Turkey's Supreme Court rejects opening Hagia Sophia for Muslim prayers
Turkey's Supreme Court has rejected an application calling for the opening of Hagia Sophia, a 6th-century Byzantine cathedral in Istanbul, to Muslim prayers, state-run Anadolu news agency said on Thursday.
The Hagia Sophia, a UNESCO World Heritage site, served as the centre of the Greek Orthodox church for more than 900 years before it was converted to a mosque after the Ottoman conquest of Istanbul in 1453.
Mustafa Kemal Atatürk, the secularist founder of modern Turkey, had the giant building turned into a museum in 1935, but Islamists have campaigned ever since to make it into a mosque again.
The Supreme Court ruled that the person who filed the application to hold Muslim prayers inside Hagia Sophia on the grounds of religious freedom did not have the right to make an appeal as, according to the law, individual applications were not valid.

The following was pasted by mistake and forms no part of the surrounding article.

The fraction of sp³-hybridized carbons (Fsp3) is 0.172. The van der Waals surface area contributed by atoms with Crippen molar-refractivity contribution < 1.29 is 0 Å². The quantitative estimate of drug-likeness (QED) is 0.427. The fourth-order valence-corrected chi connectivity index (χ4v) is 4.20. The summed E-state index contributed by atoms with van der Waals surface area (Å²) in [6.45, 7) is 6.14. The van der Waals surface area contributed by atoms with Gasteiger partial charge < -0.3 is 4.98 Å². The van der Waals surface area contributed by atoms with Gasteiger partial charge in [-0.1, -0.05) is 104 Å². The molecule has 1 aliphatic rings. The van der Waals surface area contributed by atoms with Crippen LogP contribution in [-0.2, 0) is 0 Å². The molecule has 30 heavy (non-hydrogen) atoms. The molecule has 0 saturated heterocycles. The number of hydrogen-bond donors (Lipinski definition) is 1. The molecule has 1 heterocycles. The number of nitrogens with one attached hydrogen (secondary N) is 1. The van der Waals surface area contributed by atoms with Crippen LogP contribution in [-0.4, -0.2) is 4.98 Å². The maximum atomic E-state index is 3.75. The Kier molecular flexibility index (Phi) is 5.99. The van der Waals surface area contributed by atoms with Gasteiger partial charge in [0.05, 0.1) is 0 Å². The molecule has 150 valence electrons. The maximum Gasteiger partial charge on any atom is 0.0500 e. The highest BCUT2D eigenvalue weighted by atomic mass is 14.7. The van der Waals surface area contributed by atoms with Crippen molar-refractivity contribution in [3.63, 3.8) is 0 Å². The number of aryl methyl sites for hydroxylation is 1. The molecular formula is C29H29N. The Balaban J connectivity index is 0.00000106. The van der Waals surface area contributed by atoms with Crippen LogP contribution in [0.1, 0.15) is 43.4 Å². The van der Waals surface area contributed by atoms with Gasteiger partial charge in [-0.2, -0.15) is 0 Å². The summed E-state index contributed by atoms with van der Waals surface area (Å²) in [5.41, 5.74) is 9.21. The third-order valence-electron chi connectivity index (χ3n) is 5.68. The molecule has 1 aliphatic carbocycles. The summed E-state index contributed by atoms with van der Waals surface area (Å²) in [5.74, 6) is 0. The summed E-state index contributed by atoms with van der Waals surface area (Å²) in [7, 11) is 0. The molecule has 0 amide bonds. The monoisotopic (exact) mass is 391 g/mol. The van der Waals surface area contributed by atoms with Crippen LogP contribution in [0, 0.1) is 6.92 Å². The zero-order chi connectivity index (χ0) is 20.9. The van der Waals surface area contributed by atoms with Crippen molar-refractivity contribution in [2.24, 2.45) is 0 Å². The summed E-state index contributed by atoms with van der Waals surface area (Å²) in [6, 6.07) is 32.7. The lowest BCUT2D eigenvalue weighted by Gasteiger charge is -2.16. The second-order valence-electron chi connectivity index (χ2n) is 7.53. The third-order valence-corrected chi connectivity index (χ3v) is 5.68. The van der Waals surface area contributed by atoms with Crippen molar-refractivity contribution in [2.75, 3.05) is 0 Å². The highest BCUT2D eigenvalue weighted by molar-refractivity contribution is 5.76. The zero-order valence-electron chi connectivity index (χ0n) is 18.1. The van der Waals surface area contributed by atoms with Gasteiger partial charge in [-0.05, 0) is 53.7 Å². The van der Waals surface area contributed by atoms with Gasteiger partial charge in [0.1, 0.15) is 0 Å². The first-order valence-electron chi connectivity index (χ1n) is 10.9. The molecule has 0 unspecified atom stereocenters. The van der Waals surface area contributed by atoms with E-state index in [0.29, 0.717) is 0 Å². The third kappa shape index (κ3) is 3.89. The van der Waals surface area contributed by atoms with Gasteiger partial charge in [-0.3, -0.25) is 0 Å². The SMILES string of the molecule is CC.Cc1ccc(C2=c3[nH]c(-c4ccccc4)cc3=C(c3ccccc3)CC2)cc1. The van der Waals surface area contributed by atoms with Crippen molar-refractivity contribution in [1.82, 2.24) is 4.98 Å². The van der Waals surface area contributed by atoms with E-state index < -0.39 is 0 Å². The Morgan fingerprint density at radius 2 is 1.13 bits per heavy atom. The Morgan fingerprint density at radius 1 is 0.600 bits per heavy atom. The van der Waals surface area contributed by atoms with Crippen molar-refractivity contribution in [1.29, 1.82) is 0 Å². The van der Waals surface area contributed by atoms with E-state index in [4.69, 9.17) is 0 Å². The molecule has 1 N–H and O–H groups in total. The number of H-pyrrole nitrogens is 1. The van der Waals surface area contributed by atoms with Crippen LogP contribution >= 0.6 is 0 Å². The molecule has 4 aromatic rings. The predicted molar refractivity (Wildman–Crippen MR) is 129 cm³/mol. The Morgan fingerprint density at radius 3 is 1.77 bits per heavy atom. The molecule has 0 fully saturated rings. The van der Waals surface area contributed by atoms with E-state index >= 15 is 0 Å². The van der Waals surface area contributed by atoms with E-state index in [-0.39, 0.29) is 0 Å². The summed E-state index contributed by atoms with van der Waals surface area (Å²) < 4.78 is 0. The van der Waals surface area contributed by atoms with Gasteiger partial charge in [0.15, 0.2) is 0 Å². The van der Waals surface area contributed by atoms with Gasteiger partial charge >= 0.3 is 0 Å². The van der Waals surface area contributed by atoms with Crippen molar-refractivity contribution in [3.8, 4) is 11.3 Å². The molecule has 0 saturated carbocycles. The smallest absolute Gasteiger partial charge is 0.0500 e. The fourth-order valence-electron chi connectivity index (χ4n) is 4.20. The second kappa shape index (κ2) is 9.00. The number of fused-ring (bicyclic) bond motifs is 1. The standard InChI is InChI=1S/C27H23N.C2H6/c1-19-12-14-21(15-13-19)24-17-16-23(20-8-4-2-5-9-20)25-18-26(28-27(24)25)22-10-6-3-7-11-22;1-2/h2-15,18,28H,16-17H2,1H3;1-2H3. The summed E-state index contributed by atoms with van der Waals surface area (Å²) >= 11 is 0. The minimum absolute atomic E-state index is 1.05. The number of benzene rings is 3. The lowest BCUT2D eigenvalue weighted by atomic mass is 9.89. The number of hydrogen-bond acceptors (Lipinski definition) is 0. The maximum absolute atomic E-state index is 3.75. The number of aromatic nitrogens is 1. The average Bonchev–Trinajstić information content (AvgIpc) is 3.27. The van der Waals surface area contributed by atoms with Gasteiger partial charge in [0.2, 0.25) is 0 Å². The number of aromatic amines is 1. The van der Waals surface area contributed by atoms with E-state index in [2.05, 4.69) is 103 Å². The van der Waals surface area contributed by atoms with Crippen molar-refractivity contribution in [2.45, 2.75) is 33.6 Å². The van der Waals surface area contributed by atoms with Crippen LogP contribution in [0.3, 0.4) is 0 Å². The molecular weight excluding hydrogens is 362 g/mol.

In recent years, thousands of Muslims have prayed outside the Hagia Sophia to demand it be reopened as a mosque.
In 2015, a cleric recited from the Quran inside the building, for the first time in 85 years. The following year, the state religious authority began hosting and broadcasting spiritual readings from Hagia Sophia during the holy month of Ramadan, and the call to prayer was recited to mark the first revelation of the Quran to the Prophet Mohammed.